Before I left for Europe, my father told me that I had to see the artwork of one of the greatest Spanish artists, Diego Velázquez. So it was a wonderful surprise when I stumbled on an exhibition at the Rijksmuseum in Amsterdam called ‘Rembrandt-Velázquez – Dutch & Spanish Masters’, a comparative exhibition including a collection of Dutch and Spanish artists from the 17th Century.
Each charcoal coloured wall had two or three masterpieces hung next to each other. The curators had identified a key idea that they shared and chose particular paintings to be exhibited together. The most unique aspect of this exhibition was that all the Dutch and Spanish Masters lived through and created their art during the Eighty Years’ War. This war began because the King of Spain, Philip II, was persecuting a religious minority of Calvinists in the Netherlands. As Spain was predominantly Catholic, the King felt it was his duty to fight Protestantism and protect Catholic values throughout the empire. After eight bloody and murderous decades, the Dutch eventually seceded from the Spanish Empire and declared their independence in 1648.
The complicated history of religious tension between Spain and the Netherlands is articulated in the first pairing of the exhibition which is Agnus Dei by Francisco de Zurbarán and Interior of the Sint-Odulphuskerk in Assendelft by Pieter Jansz Saenredam (pictured above). The Spanish artist draws on traditional Catholic iconography of the lamb as a symbol of Jesus Christ. In contrast, the Dutch painter focuses on the speaker at the pulpit as Protestants believe that all religious teaching should be centred on the Bible. Furthermore, the simple decoration of the Protestant church reveals their contestation of the Catholic veneration of Saints and Mother Mary through the lack of icons and imagery that adorn the walls of Catholic churches.
Although visually and technically quite different, both paintings demonstrate a fundamental truth of which the artists appear convicted. As these paintings sit side by side it seems simple to point out the similarities in the way that religious ideas are conveyed. This is the unique power of the exhibition. It allows conversations between the artists through their masterpieces that would not have been possible in the time they were intended.
However, these paintings being exhibited together also highlights a weight of pain. So much time has passed that we are unfamiliar with the suffering endured due to the fundamental differences that caused the Eighty Years’ War. Yet, these images intimately reflect the pain of loss, the fight for one’s religion and the struggle for freedom that permeates not only this war, but the multitude of conflicts throughout history caused by religious division. The paintings transcend their time and represent the individual’s perseverance and resilience for their faith and culture. We cannot imagine what these images sitting side by side could have meant to the people who lost everything due to the Eighty Years’ War.
As we continued to weave through the viewers, a series of four paintings by Velázquez and Rembrandt appeared. The structures and pigments of each work resembled the next with only the majestically draped clothing slightly altered. It is hard to believe that these were not painted by the same artist, or at least influenced by each other. Velázquez and Rembrandt never met despite being Masters of their craft in the same era. Here you can almost hear them chatting as friends and colleagues, sharing techniques and enjoying the craft they both love. As the Netherlands broke away from Spanish rule, a new society was created that was founded on citizenship. Dutch painters such as Rembrandt worked for a free market, as seen in these portraits that were commissioned by wealthy, newlywed merchants. Spain remained more traditional and was ruled by an influential Royal House. Spanish artists such as Velázquez were primarily commissioned by the Church and the King to create their artwork. This is evident in his subjects who were nobles in the Royal Court.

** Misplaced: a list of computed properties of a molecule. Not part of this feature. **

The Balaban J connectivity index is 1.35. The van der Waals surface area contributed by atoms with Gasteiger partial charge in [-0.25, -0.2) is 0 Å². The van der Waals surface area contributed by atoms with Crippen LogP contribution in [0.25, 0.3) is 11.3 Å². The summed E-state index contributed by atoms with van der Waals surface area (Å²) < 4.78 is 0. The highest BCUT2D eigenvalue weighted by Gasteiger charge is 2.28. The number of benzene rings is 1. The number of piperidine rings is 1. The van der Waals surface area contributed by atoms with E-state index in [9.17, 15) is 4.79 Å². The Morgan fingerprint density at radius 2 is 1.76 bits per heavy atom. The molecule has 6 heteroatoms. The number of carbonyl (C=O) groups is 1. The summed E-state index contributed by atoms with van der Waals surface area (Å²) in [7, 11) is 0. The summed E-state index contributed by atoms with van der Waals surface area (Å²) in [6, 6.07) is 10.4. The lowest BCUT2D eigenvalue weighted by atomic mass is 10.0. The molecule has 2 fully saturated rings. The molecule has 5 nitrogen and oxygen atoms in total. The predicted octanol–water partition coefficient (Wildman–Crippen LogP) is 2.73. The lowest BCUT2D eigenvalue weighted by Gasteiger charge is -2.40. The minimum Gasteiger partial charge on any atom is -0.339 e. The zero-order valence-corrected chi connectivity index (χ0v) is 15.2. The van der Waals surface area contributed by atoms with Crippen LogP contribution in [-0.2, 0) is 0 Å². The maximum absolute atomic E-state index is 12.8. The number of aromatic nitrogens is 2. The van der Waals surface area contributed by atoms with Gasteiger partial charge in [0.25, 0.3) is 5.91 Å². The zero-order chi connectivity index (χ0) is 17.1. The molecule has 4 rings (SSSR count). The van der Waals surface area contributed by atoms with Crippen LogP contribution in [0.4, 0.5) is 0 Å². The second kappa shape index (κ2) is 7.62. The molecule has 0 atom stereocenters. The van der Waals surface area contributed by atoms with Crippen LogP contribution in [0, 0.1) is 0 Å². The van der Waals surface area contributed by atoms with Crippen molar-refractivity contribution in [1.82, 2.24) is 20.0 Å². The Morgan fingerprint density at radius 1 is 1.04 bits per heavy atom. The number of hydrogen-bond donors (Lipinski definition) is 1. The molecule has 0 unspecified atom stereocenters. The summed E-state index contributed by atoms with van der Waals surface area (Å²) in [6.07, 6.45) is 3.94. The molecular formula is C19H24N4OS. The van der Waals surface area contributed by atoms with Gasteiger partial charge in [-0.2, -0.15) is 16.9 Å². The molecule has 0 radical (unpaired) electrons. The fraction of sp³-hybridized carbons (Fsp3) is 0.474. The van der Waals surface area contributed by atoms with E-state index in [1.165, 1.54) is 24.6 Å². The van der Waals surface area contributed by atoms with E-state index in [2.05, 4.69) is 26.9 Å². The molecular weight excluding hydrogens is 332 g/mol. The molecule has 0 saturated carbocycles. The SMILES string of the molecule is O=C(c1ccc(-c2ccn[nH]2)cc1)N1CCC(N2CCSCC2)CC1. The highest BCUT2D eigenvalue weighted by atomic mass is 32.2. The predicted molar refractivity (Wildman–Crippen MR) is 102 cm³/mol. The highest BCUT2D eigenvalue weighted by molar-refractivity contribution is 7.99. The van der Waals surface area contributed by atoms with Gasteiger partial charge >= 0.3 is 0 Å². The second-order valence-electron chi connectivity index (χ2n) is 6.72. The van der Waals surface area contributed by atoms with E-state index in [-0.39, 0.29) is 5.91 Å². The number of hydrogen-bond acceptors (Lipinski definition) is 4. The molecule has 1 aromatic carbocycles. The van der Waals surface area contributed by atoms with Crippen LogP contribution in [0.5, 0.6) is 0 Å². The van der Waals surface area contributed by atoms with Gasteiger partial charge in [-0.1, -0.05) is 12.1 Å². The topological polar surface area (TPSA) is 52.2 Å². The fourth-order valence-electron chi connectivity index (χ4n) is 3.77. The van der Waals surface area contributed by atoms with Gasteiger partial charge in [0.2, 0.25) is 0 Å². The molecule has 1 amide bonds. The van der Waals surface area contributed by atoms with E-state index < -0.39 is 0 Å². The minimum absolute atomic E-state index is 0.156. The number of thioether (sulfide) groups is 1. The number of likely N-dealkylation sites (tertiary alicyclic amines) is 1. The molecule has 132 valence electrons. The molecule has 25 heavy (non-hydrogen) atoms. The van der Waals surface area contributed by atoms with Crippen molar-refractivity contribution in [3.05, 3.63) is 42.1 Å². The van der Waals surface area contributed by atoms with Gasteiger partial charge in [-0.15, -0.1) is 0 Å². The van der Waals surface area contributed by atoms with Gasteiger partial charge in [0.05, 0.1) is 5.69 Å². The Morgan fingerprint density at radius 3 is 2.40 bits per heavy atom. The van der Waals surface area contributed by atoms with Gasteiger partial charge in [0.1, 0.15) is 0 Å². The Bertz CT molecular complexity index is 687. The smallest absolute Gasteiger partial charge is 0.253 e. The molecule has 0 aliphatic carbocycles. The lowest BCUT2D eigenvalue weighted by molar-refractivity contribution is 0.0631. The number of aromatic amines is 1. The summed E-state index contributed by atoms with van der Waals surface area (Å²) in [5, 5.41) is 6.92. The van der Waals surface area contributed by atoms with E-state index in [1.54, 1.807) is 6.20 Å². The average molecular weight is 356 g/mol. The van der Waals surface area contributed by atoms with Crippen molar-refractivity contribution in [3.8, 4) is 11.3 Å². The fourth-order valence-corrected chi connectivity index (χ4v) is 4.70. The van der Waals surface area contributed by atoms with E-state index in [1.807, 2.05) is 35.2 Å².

The social and political differences in the structure of these societies gave rise to the selection of subjects by the two Masters. However, these unique positions of status could have influenced their depiction of the subject so much more. The nobility could have been shown with a valuable symbol to demonstrate their high position in society. The newlyweds could have been positioned to show the beginning of their future together. Instead these five incredibly wealthy and powerful individuals, though living in different contexts, are painted with the least embellishment possible. They stood before us almost life-size, revealing only our shared human experience.
The way that these individuals were crafted speaks volumes about the crafters themselves. On the next charcoal wall, we see Velázquez and Rembrandt’s self-portraits exhibited next to each other. The paintings parallel each other both visually and emotionally. Dark brown hues encase detailed, creamy faces. Their steady gazes are locked with the viewer. Both paintings are humble and unpolished. They show the raw talent of the artists and give us a unique view into the depths of life that the artists experienced.
Velázquez and Rembrandt both played leading roles in their own societies. Velázquez held a high position in the Spanish Court and Rembrandt was an influential painter and printmaker. The curators eloquently note that ‘while their social environments were worlds apart, their artistic ambition and unsurpassed ability to fathom the human depths of their models hardly differed’. Three hundred years after the war has ended, it is a joy to listen to these Masters conversing and to find with them the similarities that surpass their differences.
Written by Bella Corsini.